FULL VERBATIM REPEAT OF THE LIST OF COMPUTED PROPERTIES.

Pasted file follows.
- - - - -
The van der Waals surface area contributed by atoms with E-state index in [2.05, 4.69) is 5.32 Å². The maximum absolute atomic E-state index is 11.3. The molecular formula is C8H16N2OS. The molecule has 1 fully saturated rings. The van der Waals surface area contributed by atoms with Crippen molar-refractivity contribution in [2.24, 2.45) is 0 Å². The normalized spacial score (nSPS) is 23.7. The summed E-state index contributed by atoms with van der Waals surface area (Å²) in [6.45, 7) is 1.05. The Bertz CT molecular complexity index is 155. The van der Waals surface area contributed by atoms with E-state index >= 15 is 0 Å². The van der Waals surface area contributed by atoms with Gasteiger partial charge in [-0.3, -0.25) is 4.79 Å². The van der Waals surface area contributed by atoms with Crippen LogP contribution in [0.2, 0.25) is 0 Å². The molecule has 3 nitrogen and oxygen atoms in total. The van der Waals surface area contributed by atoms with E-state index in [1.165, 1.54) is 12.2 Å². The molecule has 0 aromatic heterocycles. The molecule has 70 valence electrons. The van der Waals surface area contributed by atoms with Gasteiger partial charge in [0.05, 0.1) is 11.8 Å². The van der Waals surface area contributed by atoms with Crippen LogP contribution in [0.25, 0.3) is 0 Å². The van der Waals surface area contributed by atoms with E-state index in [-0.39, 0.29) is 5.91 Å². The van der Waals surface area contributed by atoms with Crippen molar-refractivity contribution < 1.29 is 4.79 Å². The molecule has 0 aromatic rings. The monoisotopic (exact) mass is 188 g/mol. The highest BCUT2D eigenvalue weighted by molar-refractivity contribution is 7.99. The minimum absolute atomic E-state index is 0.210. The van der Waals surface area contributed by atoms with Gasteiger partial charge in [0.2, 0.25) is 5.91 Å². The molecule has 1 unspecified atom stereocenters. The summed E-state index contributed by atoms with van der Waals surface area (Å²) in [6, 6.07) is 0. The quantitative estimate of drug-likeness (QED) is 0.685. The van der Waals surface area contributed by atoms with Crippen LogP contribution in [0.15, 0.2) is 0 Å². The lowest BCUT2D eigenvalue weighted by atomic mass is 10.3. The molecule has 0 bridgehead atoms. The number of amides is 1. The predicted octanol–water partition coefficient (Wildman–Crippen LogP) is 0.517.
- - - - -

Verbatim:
The van der Waals surface area contributed by atoms with E-state index in [2.05, 4.69) is 5.32 Å². The maximum absolute atomic E-state index is 11.3. The molecular formula is C8H16N2OS. The molecule has 1 fully saturated rings. The van der Waals surface area contributed by atoms with Crippen molar-refractivity contribution in [2.24, 2.45) is 0 Å². The normalized spacial score (nSPS) is 23.7. The summed E-state index contributed by atoms with van der Waals surface area (Å²) in [6.45, 7) is 1.05. The Bertz CT molecular complexity index is 155. The van der Waals surface area contributed by atoms with E-state index >= 15 is 0 Å². The van der Waals surface area contributed by atoms with Gasteiger partial charge in [-0.3, -0.25) is 4.79 Å². The van der Waals surface area contributed by atoms with Crippen LogP contribution in [0.2, 0.25) is 0 Å². The molecule has 3 nitrogen and oxygen atoms in total. The van der Waals surface area contributed by atoms with E-state index in [1.165, 1.54) is 12.2 Å². The molecule has 0 aromatic heterocycles. The molecule has 70 valence electrons. The van der Waals surface area contributed by atoms with Gasteiger partial charge in [0.05, 0.1) is 11.8 Å². The van der Waals surface area contributed by atoms with Crippen LogP contribution in [0.25, 0.3) is 0 Å². The van der Waals surface area contributed by atoms with E-state index in [-0.39, 0.29) is 5.91 Å². The van der Waals surface area contributed by atoms with Crippen molar-refractivity contribution < 1.29 is 4.79 Å². The molecule has 0 aromatic rings. The monoisotopic (exact) mass is 188 g/mol. The highest BCUT2D eigenvalue weighted by molar-refractivity contribution is 7.99. The minimum absolute atomic E-state index is 0.210. The van der Waals surface area contributed by atoms with Gasteiger partial charge in [0.2, 0.25) is 5.91 Å². The molecule has 1 unspecified atom stereocenters. The summed E-state index contributed by atoms with van der Waals surface area (Å²) in [6, 6.07) is 0. The quantitative estimate of drug-likeness (QED) is 0.685. The van der Waals surface area contributed by atoms with Crippen LogP contribution in [0.15, 0.2) is 0 Å². The lowest BCUT2D eigenvalue weighted by atomic mass is 10.3. The molecule has 0 bridgehead atoms. The number of amides is 1. The predicted octanol–water partition coefficient (Wildman–Crippen LogP) is 0.517.